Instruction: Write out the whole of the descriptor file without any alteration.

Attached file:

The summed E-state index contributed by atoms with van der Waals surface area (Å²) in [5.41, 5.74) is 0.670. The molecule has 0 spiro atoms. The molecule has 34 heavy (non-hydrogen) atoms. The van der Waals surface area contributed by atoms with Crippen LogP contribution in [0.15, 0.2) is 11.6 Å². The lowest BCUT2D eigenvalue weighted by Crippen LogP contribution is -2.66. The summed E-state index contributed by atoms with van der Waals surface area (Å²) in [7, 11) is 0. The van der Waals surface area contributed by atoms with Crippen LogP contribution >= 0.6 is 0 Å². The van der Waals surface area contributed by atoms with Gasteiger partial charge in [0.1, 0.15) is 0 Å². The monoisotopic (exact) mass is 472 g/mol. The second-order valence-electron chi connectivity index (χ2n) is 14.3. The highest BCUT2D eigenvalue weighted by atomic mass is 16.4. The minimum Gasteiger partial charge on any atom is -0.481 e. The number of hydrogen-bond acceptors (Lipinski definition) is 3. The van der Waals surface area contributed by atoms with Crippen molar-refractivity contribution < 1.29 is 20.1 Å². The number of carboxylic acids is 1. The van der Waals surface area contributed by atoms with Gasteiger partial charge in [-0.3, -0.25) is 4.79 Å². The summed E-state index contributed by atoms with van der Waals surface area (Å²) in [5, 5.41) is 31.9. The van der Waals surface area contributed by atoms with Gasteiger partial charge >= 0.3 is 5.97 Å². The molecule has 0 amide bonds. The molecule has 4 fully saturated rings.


The summed E-state index contributed by atoms with van der Waals surface area (Å²) in [5.41, 5.74) is 0.670. The molecule has 0 spiro atoms. The molecule has 34 heavy (non-hydrogen) atoms. The van der Waals surface area contributed by atoms with Crippen LogP contribution in [0.15, 0.2) is 11.6 Å². The lowest BCUT2D eigenvalue weighted by Crippen LogP contribution is -2.66. The summed E-state index contributed by atoms with van der Waals surface area (Å²) in [7, 11) is 0. The van der Waals surface area contributed by atoms with Crippen LogP contribution >= 0.6 is 0 Å². The van der Waals surface area contributed by atoms with Gasteiger partial charge in [0.1, 0.15) is 0 Å². The monoisotopic (exact) mass is 472 g/mol. The second-order valence-electron chi connectivity index (χ2n) is 14.3. The highest BCUT2D eigenvalue weighted by atomic mass is 16.4. The minimum Gasteiger partial charge on any atom is -0.481 e. The number of hydrogen-bond acceptors (Lipinski definition) is 3. The van der Waals surface area contributed by atoms with Crippen molar-refractivity contribution < 1.29 is 20.1 Å². The number of carboxylic acids is 1. The van der Waals surface area contributed by atoms with Gasteiger partial charge in [-0.3, -0.25) is 4.79 Å². The summed E-state index contributed by atoms with van der Waals surface area (Å²) in [5, 5.41) is 31.9. The van der Waals surface area contributed by atoms with Gasteiger partial charge >= 0.3 is 5.97 Å². The molecule has 0 amide bonds. The molecule has 4 fully saturated rings.